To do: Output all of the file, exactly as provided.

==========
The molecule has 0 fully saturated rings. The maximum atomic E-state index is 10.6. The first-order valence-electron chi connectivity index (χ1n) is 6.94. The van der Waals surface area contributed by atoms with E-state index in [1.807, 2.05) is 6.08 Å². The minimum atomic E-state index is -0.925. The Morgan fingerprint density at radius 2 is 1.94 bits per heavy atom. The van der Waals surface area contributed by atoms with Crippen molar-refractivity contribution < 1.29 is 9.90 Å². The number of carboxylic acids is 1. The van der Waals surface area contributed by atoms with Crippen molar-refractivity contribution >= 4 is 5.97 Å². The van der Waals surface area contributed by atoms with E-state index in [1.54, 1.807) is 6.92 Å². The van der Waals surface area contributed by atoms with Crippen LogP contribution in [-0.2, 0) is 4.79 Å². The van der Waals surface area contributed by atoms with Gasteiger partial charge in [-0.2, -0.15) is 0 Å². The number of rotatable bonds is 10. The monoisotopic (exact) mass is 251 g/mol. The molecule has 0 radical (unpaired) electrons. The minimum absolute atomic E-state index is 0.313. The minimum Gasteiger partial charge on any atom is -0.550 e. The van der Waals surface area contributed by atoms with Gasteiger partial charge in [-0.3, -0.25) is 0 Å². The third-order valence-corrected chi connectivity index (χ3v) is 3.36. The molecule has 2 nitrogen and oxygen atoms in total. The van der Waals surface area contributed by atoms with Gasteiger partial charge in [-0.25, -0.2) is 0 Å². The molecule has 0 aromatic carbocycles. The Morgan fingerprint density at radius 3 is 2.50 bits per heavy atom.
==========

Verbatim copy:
The molecule has 0 fully saturated rings. The maximum atomic E-state index is 10.6. The first-order valence-electron chi connectivity index (χ1n) is 6.94. The van der Waals surface area contributed by atoms with E-state index in [1.807, 2.05) is 6.08 Å². The minimum atomic E-state index is -0.925. The Morgan fingerprint density at radius 2 is 1.94 bits per heavy atom. The van der Waals surface area contributed by atoms with Crippen molar-refractivity contribution < 1.29 is 9.90 Å². The number of carboxylic acids is 1. The van der Waals surface area contributed by atoms with Crippen molar-refractivity contribution >= 4 is 5.97 Å². The van der Waals surface area contributed by atoms with E-state index in [1.54, 1.807) is 6.92 Å². The van der Waals surface area contributed by atoms with Crippen LogP contribution in [-0.2, 0) is 4.79 Å². The van der Waals surface area contributed by atoms with Gasteiger partial charge in [-0.2, -0.15) is 0 Å². The number of rotatable bonds is 10. The monoisotopic (exact) mass is 251 g/mol. The molecule has 0 radical (unpaired) electrons. The minimum absolute atomic E-state index is 0.313. The minimum Gasteiger partial charge on any atom is -0.550 e. The van der Waals surface area contributed by atoms with Gasteiger partial charge in [-0.3, -0.25) is 0 Å². The third-order valence-corrected chi connectivity index (χ3v) is 3.36. The molecule has 2 nitrogen and oxygen atoms in total. The van der Waals surface area contributed by atoms with Gasteiger partial charge in [-0.25, -0.2) is 0 Å². The molecule has 0 aromatic carbocycles. The Morgan fingerprint density at radius 3 is 2.50 bits per heavy atom.